Take the 2-minute tour ×
Stack Overflow is a question and answer site for professional and enthusiast programmers. It's 100% free.

I'm looking for a solution in the light of java, jpa2, spring, hibernate database applications that allows me to basically do something like an SCM for entities. I have a database driven java enterprise application that is hosted on multiple application servers. These application servers host stateless web applications (REST API, etc.) that are all based on the same java code and use the same database. One service this application provides is file management. Users (through various api clients and frontend applications) are able to create (upload), delete, rename, move files and folders.

Now for some time the requirement of file versions is popping up and I want to tackle this problem finally. This is what I came up with in terms of java entities:

public class File {

    private String id;
    private ReadableInstant created;

    private List<FileVersion> versions;


public class FileVersion {

    private String name;
    private FileVersion parent;
    private List<FileVersion> children;
    private ReadableInstant modified;
    private FileOperation operation;


public enum FileOperation {



I plan to expose File and not FileVersion directly through delegation. For this to work I need some kind of simple way to retrieve the "head" version (that would be the last entry in the versions collection). Basically every write operation on File needs to create a new FileVersion based on the then current "head". In the light of multiple application servers accessing the same database I 'm not sure if there is some way I could lock the respective File entity (row level locking?) so that I'm sure to base my new File version on the right "head".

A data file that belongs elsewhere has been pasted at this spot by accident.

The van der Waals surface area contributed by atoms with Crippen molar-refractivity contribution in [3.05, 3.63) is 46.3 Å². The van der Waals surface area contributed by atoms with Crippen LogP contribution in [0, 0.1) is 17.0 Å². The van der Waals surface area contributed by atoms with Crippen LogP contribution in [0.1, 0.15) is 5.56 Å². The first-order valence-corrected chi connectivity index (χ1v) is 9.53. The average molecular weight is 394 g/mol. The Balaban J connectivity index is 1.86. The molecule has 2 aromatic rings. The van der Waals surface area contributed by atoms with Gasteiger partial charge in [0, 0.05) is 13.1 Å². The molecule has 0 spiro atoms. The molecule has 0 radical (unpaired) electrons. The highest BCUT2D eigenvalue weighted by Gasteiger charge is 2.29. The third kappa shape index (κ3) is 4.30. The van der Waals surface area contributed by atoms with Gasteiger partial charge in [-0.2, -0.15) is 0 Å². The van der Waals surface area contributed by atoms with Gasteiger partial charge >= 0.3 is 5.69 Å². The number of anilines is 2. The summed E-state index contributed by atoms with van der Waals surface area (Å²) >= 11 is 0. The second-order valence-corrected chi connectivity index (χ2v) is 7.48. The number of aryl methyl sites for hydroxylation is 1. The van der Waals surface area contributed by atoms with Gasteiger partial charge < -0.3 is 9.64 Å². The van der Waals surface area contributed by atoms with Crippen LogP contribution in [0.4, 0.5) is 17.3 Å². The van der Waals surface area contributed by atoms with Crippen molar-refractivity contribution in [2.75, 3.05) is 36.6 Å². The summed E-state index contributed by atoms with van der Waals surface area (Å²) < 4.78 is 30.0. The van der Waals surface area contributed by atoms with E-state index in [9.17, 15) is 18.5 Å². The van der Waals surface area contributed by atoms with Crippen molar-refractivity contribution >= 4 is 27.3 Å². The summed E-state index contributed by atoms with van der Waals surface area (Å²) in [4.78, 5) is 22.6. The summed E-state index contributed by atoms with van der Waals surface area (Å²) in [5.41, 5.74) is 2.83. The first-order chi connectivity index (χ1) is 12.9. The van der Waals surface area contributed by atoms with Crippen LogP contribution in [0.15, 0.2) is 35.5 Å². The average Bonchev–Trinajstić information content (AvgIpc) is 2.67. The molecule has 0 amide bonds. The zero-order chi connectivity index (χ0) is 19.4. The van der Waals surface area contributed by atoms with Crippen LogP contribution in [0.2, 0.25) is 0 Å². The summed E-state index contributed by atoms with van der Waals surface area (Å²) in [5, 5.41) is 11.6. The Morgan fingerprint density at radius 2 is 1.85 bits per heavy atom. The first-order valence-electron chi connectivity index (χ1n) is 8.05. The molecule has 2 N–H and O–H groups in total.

Another thought I had would be to let the client supply some kind of version identifier his changes are based on. If at the time of persisting this version identifier doesn't match the latest FileVersion for a given File the application would have to reject the changes...

Am I going in the right direction with this or is my approach deemed to fail?

share|improve this question

1 Answer 1

up vote 1 down vote accepted

I would have one table which has only the "head" values (which is just like a normal table) and second table which has a journal of all the changes. This will allow you to get any previous version as well. You could create triggers to update the journal table or do it in Java.

share|improve this answer
Sorry for not accepting your answer. I just forgot about this question altogether. In the mean time I went with a solution not too different from what you proposed. I now have my normal File objects and each of them has a collection of FileHistoryEntry. This entries can be interpreted to recover older File versions but it's not as sophisticated as a fully blown SCM-like system. –  itti Jan 14 '13 at 19:52

Your Answer


By posting your answer, you agree to the privacy policy and terms of service.

Not the answer you're looking for? Browse other questions tagged or ask your own question.